A Hellfire missile that the US shipped to Europe for NATO training purposes last year somehow wound up in Cuba. As far as straight up losing sensitive military technology goes, this is one of the biggest screw-ups of its kind. A Wall Street Journal investigation reveals that authorities have no idea how Lockheed Martin's Europe-bound — thankfully inert — missile sent from Orlando ended up in the Caribbean. The missile did make it to the European continent first, and bounced around Spain and Germany. Then things got fuzzy: it was somehow sent back over the Atlantic, where it went missing until discovered in Cuba. Bewildered US officials have been trying to track the thing down for a year.
While this particular missile was empty of any explosives, US officials are reportedly worried that Cuba could share the missile's technology secrets with China, Russia, or North Korea. The fear is that they might be able to reverse-engineer the Hellfire's sensors and targeting capabilities to beef up missile technology of their own.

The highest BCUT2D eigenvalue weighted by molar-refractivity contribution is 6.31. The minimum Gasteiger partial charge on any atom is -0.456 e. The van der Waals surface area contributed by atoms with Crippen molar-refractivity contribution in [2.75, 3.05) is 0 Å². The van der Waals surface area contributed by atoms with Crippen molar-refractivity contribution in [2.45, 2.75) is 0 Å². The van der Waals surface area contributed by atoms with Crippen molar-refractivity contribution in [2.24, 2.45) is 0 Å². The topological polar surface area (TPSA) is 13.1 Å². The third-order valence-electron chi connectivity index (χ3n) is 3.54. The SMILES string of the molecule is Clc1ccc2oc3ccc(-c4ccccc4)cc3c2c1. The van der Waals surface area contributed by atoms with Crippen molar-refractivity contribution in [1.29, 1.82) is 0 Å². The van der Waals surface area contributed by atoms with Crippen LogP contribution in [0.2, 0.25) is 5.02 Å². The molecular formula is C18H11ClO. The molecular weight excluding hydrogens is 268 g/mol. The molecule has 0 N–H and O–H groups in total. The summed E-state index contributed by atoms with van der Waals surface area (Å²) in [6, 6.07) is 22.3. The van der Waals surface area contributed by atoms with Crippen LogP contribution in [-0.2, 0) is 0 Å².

The US government is trying to figure out what happened: Spies? Bribes? Or did someone just drop the ball, big time? Officials told the Journal that the massive snafu is emblematic of greater concerns that have surrounded the security of international shipping.
Hellfire missiles are fired from the air to the ground. Helicopters are usually used, but nowadays, they're being shot from Predator drones in anti-terrorism airstrikes in Pakistan, Yemen and beyond.
On the bright side? If this went down in the '60s it coulda been worse. Much worse.
Image: Hellfire missiles seen in Iraq. Terry Moore/Stocktrek Images via Getty